- GitHub (incl. GitHub Pages/Markdown for Documentation, GettingStarted and HowTo's) for collaborative review and code management tool
- Respectively Git as revision control system
- SourceTree as Git GUI
- Visual Studio Code as IDE
- CircleCI for continuous integration (automatize development process)
- Prettier / TSLint / ESLint as code linter
- SonarQube as quality gate
- Docker as container management (incl. Docker Compose for multi-container application management)
- VirtualBox for operating system simulation tests
- Kubernetes as cluster management for docker containers
- Heroku for deploying in test environments
- nginx as web server (preferably used as facade server in production environment)
- SSLMate (using OpenSSL) for certificate management
- Amazon EC2 (incl. Amazon S3) for deploying in stage (production-like) and production environments
- PostgreSQL as preferred database system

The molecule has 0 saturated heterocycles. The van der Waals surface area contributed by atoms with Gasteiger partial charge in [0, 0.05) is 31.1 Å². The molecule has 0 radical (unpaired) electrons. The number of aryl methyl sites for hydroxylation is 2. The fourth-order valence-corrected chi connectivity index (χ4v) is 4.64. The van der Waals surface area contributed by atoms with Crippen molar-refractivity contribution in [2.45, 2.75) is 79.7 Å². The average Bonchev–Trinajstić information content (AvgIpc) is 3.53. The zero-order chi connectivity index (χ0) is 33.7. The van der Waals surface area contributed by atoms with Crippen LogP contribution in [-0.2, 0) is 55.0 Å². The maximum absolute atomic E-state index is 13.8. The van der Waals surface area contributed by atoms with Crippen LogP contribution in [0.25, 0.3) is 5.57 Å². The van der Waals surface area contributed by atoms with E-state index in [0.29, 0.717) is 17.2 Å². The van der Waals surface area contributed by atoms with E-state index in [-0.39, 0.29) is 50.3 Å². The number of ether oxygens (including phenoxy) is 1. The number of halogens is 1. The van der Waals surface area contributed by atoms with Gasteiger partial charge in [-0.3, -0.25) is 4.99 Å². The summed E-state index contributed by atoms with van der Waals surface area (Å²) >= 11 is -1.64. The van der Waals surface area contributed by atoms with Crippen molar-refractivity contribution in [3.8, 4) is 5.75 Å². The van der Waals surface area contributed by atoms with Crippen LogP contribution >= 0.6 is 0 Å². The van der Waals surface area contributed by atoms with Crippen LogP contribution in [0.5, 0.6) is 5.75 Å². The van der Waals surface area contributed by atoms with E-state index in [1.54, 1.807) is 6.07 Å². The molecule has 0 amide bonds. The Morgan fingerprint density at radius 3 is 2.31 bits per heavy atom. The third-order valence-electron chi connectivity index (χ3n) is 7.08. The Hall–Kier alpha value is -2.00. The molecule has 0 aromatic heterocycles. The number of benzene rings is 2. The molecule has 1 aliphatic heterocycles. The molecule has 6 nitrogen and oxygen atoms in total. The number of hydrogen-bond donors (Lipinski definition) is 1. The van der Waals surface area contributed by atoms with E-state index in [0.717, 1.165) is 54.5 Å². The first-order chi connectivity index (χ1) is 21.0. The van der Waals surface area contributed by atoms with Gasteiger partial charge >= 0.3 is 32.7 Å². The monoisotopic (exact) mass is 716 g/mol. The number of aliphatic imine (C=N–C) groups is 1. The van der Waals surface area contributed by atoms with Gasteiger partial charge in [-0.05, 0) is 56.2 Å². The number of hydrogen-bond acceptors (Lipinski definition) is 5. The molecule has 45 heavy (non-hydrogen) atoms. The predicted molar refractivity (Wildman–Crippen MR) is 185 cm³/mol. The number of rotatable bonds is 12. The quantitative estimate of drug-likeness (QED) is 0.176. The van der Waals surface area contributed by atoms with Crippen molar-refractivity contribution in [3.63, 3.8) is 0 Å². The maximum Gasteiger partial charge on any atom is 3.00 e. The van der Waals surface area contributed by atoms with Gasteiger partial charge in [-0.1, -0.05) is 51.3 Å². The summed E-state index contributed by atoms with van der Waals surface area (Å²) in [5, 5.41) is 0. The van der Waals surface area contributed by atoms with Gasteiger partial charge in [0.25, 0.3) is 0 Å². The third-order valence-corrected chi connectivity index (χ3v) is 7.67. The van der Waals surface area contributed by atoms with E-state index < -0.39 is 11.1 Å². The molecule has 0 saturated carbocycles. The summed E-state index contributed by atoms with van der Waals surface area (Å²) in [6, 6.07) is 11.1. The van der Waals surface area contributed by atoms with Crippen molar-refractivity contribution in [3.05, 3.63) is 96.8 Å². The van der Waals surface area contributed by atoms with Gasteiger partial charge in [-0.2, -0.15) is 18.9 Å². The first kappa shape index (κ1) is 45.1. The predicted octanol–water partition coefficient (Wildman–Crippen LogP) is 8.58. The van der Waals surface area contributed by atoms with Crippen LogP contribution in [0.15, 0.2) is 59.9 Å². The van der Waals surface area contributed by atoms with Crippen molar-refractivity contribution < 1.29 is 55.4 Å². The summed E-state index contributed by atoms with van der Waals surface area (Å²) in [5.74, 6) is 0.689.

- Redis as preferred in-memory database/store (great for caching)
The main reason we have chosen Kubernetes over Docker Swarm is related to the following artifacts:
- Key features: Easy and flexible installation, Clear dashboard, Great scaling operations, Monitoring is an integral part, Great load balancing concepts, Monitors the condition and ensures compensation in the event of failure.
- Applications: An application can be deployed using a combination of pods, deployments, and services (or micro-services).
- Functionality: Kubernetes as a complex installation and setup process, but it not as limited as Docker Swarm.
- Monitoring: It supports multiple versions of logging and monitoring when the services are deployed within the cluster (Elasticsearch/Kibana (ELK), Heapster/Grafana, Sysdig cloud integration).
- Scalability: All-in-one framework for distributed systems.
- Other Benefits: Kubernetes is backed by the Cloud Native Computing Foundation (CNCF), huge community among container orchestration tools, it is an open source and modular tool that works with any OS.
So why is your deployment different for your (Heroku) test/dev and your stage/production?
When it comes to testing our web app we do not demand great computational resources and need a very simple, convenient and fast PaaS solution for deploying the app to our testers. In production though, the demand of great computational resources can rise very fast. With Amazon we are able to control that in better way.